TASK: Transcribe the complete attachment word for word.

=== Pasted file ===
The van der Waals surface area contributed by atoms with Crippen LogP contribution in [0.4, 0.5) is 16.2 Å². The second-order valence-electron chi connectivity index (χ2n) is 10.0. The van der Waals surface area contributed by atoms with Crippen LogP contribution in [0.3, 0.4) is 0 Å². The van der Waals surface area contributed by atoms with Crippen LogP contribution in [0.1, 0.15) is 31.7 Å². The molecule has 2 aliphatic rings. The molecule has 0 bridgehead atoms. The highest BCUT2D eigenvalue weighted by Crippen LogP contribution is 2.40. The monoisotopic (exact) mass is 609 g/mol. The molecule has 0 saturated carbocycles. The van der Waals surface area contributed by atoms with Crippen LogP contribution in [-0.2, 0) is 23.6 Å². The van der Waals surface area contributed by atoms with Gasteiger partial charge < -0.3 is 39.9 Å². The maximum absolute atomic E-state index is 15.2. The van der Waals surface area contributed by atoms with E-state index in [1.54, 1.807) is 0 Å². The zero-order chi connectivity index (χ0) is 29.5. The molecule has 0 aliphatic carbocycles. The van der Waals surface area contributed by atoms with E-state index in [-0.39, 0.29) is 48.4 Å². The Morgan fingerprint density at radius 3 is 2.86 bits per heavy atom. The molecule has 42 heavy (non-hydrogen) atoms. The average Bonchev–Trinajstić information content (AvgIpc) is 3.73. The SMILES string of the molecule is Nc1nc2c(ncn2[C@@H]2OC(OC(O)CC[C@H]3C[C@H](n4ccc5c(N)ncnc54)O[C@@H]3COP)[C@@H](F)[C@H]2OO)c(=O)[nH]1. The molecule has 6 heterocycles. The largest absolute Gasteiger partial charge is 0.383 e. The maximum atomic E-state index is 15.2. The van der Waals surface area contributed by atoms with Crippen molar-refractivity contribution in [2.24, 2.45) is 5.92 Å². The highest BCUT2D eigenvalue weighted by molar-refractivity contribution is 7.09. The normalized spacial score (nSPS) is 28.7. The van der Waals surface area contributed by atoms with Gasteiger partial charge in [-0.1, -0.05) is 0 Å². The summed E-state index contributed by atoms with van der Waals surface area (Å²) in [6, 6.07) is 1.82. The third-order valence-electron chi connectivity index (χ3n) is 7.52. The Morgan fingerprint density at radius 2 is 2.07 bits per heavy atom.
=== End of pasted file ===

The van der Waals surface area contributed by atoms with Crippen LogP contribution in [0.4, 0.5) is 16.2 Å². The second-order valence-electron chi connectivity index (χ2n) is 10.0. The van der Waals surface area contributed by atoms with Crippen LogP contribution in [0.3, 0.4) is 0 Å². The van der Waals surface area contributed by atoms with Crippen LogP contribution in [0.1, 0.15) is 31.7 Å². The molecule has 2 aliphatic rings. The molecule has 0 bridgehead atoms. The highest BCUT2D eigenvalue weighted by Crippen LogP contribution is 2.40. The monoisotopic (exact) mass is 609 g/mol. The molecule has 0 saturated carbocycles. The van der Waals surface area contributed by atoms with Crippen LogP contribution in [-0.2, 0) is 23.6 Å². The van der Waals surface area contributed by atoms with Gasteiger partial charge < -0.3 is 39.9 Å². The maximum absolute atomic E-state index is 15.2. The van der Waals surface area contributed by atoms with E-state index in [1.54, 1.807) is 0 Å². The zero-order chi connectivity index (χ0) is 29.5. The molecule has 0 aliphatic carbocycles. The van der Waals surface area contributed by atoms with E-state index in [-0.39, 0.29) is 48.4 Å². The Morgan fingerprint density at radius 3 is 2.86 bits per heavy atom. The molecule has 42 heavy (non-hydrogen) atoms. The average Bonchev–Trinajstić information content (AvgIpc) is 3.73. The SMILES string of the molecule is Nc1nc2c(ncn2[C@@H]2OC(OC(O)CC[C@H]3C[C@H](n4ccc5c(N)ncnc54)O[C@@H]3COP)[C@@H](F)[C@H]2OO)c(=O)[nH]1. The molecule has 6 heterocycles. The largest absolute Gasteiger partial charge is 0.383 e. The maximum atomic E-state index is 15.2. The van der Waals surface area contributed by atoms with Crippen molar-refractivity contribution in [2.24, 2.45) is 5.92 Å². The highest BCUT2D eigenvalue weighted by molar-refractivity contribution is 7.09. The normalized spacial score (nSPS) is 28.7. The van der Waals surface area contributed by atoms with Gasteiger partial charge in [-0.1, -0.05) is 0 Å². The summed E-state index contributed by atoms with van der Waals surface area (Å²) in [6, 6.07) is 1.82. The third-order valence-electron chi connectivity index (χ3n) is 7.52. The Morgan fingerprint density at radius 2 is 2.07 bits per heavy atom.